Eight resilience projects that have helped Queensland communities better prepare for natural disasters and emergencies have been recognised at the 2019 Get Ready Queensland Resilient Australia Awards.
Minister for State Development Cameron Dick said it was important to acknowledge the crucial resilience work being carried out around the state, and to thank those involved for improving community safety.
“I would like to commend every applicant, finalist and winner for their efforts, often in the face of adversity, towards increasing Queenslanders’ resilience to extreme weather,” Mr Dick said.
“These innovative projects are safeguarding and strengthening our towns and cities, and they highlight Queensland’s globally-recognised ingenuity when it comes to disaster resilience.”
The Queensland winners were standouts in a highly competitive field, with a record 34 entries across six categories.
“Substation33 collected the Community Award for their work on Logan’s Flooded Roads Smart Warning System, developed in partnership with Logan City Council and Griffith University, which improves public safety through the use of low-cost automatic flood warning signs made with recycled e-waste,” Mr Dick said.
“Swayneville State School near Sarina collected the School Award for its Connecting the Divide mural, which was developed after Severe Tropical Cyclone Debbie and has come to symbolise recovery and resilience in the region.
“Energy Queensland won the Business Award for its Building Resilient Queensland Communities project, which uses innovative technology and prioritised community partnerships to improve disaster response and minimise community impacts.
“And the People’s Choice Photography Award was won by Sarah Ebsworth from Queensland Fire and Emergency Services for her amazing ‘Grit and courage’ image, taken of a volunteer face to face with a blaze during the Deepwater bushfires of 2018 and capturing the brave heart of disaster resilience in Queensland.”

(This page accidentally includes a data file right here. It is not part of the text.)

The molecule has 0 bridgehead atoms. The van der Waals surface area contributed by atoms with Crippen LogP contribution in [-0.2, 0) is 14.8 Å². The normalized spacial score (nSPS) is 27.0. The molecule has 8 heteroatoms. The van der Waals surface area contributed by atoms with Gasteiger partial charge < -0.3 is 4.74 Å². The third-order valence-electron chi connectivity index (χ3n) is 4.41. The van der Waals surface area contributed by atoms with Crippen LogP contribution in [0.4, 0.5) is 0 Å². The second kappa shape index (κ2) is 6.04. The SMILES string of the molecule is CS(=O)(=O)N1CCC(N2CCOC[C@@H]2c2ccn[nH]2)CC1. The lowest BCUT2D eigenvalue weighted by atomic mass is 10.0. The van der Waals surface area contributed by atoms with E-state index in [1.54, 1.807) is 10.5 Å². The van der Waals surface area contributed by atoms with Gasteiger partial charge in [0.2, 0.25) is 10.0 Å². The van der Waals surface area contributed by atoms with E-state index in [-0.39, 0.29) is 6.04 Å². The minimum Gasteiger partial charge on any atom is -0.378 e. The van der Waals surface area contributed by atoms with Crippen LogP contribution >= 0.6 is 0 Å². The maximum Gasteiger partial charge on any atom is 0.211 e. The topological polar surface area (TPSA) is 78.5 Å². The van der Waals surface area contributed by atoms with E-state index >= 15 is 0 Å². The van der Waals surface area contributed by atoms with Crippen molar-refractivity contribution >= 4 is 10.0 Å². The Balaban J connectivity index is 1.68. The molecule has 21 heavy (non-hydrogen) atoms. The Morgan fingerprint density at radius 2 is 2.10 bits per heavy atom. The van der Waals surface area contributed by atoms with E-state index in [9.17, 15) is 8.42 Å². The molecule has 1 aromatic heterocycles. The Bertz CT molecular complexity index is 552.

In the Local Government Award category, Redland City Council and Sunshine Coast Regional Council were both recognised for their own resilience programs.
“Redland City Council’s Community Champions Program connects community members with disaster management agencies to assist with planning, preparation, response and recovery,” Mr Dick said.
“Sunshine Coast Regional Council’s Schools Program was also recognised for empowering young people to make a difference by helping build resilience in their communities.”
Meanwhile, the Government Award category incorporates state and federal agencies, and was another category to feature multiple winners.
“The Brisbane River Strategic Floodplain Management Plan was recognised as an outstanding example of how locally-led, regionally-focused and state-supported resilience can achieve improvements for all parts of the community,” Mr Dick said.
“The Department of Housing and Public Works also received the Government Award for its Household Resilience Program, which helps homeowners in coastal parts of Queensland improve their resilience of their homes against cyclones.”
Each award-winning Queensland project will now be reviewed by the Australian Institute for Disaster Resilience, with selected projects to be nominated for a National Resilient Australia Award on 31 October 2019.
People’s Choice Photography Award attached.